Spin doctors make over prunes in time for a holiday favorite
Has anyone noticed that prunes have disappeared from the supermarket?
They’ve been replaced by “dried plums,” thanks to the clever efforts of some marketing gurus working for the California Prun…er, I mean ‘Dried Plum’ trade association. While normally this is the kind of slick food marketing practice I deplore, I forgive these marketers for two important reasons:
- Prunes are an incredibly healthy food that get unfairly snubbed due to a nagging and unfortunate PR problem
- Prunes are a starring ingredient in a version of Hamentaschen, the triangle-shaped, filled cookies that we Jewish people eat to celebrate a holiday called Purim, which happens to be tomorrow, Tuesday March 10, 2009.
Your grandma was right
The thing about certain stereotypes that’s so infuriating is that sometimes they’re kind of true. Like the one about prunes being food for ‘old people.’ Indeed, my only exposure to prunes has been via my late Grandma Esther (of salmon croquettes fame), who used prunes in all sorts of cooked stews and as a filling for her homemade Hamentaschen, which she baked with us on many occasions.
In her memory, I thought I’d share her hamentaschen dough recipe (which I’ve successfully made gluten-free in the past just by substituting GF all-purpose flour) and share some thoughts on why ‘dried plums’ deserve a place in our collective trail mix alongside the pretty and lovable dried apricots, cherries, cranberries and mango slices.
Give (dried) plums a chance
- Dried plums are one of the best food sources of potassium, an important electrolyte that is especially important to regulate blood pressure. A diet high in potassium and low in sodium is the foundation for an eating pattern that helps people with hypertension reduce their blood pressure.
- Dried plums are one of nature’s best remedies for constipation. And let’s be honest: this is NOT a problem that only older people have. (If it were, then those ridiculous Danon Activia yogurt commercials wouldn’t be on TV every five seconds.) They ‘encourage’ the bowel with 3g of fiber per serving of 5 dried plums, and contain a mix of both insoluble fiber (which speeds things along and draws water into the gut) AND soluble fiber (which helps lower blood cholesterol and slows down stomach emptying to help make you feel full). Additionally, dried plums contain a natural sugar alcohol called sorbitol, which tastes sweet but is not well-absorbed in our intestines. Unabsorbed sugars draw water into the gut (remember osmosis from 8th grade biology?), which has a laxative effect. The result is that dried plums promote regular and soft poo on top of the other health benefits they offer. Woo hoo!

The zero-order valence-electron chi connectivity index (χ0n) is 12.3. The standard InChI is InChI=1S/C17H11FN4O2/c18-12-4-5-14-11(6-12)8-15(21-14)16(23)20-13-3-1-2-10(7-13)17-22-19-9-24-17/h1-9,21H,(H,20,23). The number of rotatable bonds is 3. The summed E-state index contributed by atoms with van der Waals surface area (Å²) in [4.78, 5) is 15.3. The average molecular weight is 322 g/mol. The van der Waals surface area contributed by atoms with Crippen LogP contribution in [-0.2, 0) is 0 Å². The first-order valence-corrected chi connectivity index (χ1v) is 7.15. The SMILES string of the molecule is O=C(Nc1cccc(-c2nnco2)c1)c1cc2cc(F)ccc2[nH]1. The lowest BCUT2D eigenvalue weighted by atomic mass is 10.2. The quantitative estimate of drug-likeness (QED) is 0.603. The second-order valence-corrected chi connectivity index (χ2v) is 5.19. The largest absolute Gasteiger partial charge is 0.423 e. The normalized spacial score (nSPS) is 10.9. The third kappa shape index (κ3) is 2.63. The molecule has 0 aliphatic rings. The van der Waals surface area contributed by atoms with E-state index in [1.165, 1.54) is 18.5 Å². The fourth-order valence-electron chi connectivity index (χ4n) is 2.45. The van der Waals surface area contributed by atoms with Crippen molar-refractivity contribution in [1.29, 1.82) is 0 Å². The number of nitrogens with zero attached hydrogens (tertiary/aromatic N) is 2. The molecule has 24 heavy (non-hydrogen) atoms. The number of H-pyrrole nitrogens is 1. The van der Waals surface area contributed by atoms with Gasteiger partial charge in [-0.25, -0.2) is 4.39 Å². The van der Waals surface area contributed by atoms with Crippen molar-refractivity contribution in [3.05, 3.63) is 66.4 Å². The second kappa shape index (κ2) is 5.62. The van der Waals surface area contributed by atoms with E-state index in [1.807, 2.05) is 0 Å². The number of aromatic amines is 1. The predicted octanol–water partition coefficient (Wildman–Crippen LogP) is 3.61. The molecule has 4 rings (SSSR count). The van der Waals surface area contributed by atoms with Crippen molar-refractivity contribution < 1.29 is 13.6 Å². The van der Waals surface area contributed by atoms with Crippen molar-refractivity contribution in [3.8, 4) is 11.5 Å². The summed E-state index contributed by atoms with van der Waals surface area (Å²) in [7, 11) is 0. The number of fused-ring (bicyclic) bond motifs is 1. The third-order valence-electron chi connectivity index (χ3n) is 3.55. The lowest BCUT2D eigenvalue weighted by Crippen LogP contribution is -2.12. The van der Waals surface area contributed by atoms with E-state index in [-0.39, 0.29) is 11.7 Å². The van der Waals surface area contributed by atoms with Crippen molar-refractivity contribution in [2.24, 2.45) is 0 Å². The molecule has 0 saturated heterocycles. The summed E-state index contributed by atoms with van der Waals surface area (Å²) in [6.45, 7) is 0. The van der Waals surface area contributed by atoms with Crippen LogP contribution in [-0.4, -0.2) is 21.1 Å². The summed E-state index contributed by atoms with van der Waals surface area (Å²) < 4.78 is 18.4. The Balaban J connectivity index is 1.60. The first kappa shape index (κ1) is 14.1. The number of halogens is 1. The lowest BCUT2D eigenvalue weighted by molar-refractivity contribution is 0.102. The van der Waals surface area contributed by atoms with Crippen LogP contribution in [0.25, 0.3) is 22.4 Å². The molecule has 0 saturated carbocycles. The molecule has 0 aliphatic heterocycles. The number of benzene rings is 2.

- Finally, dried plums are a surprisingly decent source of iron. Those same 5 dried plums contain ~1.2mg of iron, which is 15% of the daily value (for adult males; it’s only ~7% of the value for for adult females aged 19-50.). As luck would have it, the iron from vegetarian sources is notoriously poorly absorbed, but if you chase your dried plums with some OJ (or another vitamin-C rich food or drink), you can maximize the absorption potential. Similarly, don’t couple your dried plum snack with coffee or tea (even though they sound so delicious together), as the tannins will have an inhibitory effect on iron absorption.
OK! Enough prune prostheletyzing!
As promised, here is grandma’s Hamentaschen dough recipe. It makes 3-4 dozen cookies, depending on the size of the circle you cut.
3 cups flour (you may substitute a gluten-free all purpose flour here, like Bob’s Red Mill)
1 cup (!!) sugar**
2 tsp baking powder
1/2 tsp salt
1/2 cup oil
1/4 cup orange juice
1 tsp vanilla
** if you want to cut the sugar by half to make these a bit less sinful, I’ve made this swap to terrific results: substitute 1/2 cup agave nectar for the 1 cup of sugar, and reduce the amount of orange juice to 3 TBSP and reduce the oil to 6 TBSP. The dough will seem a bit sticky at first, but once it’s chilled and then worked on the floured surface, it becomes beautiful and super easy to work with.
“Get it all together.” (Those were her only instructions. So I will embellish and say that once your dough is mixed, refrigerate it (covered) for about 30 minutes, then roll it out with a lightly floured rolling pin onto a flat, lightly flour-ed surface. Use the bottom of a small drinking glass to cut circles out of the dough, and keep re-kneading the dough scraps and re-rolling it until you can’t make any more circles.)
Alas, grandma Esther neglected to leave behind a written copy of her prune filling recipe. (Oh, the irony.) So I turned to Joan Nathan, the diva of Jewish cooking, to borrow one from her (click the link for the recipe). Of course, if you’re feeling lazy, just use any old jam or fruit paste (fig would be tasty) that tickles your fancy, but go easy, as jams tend to become very liquid in the oven and could leak out of your hametaschen if you add too much. Poppy seed fillings are also traditional, and you may even be able to find a store-bought filling if your grocery store sells specialty/European products. I’ve also had great success with my homemade Cranberry Fig Jam as a hamentaschen filling, so get the recipe here.
Once your filling situation is all sorted, drop a dollop of whatever you chose in the center of your dough circles, pinch three dough corners together to form an open-faced triangle, and bake on a greased cookie pan in a 350-degree oven until they’re golden brown (10-15 minutes).
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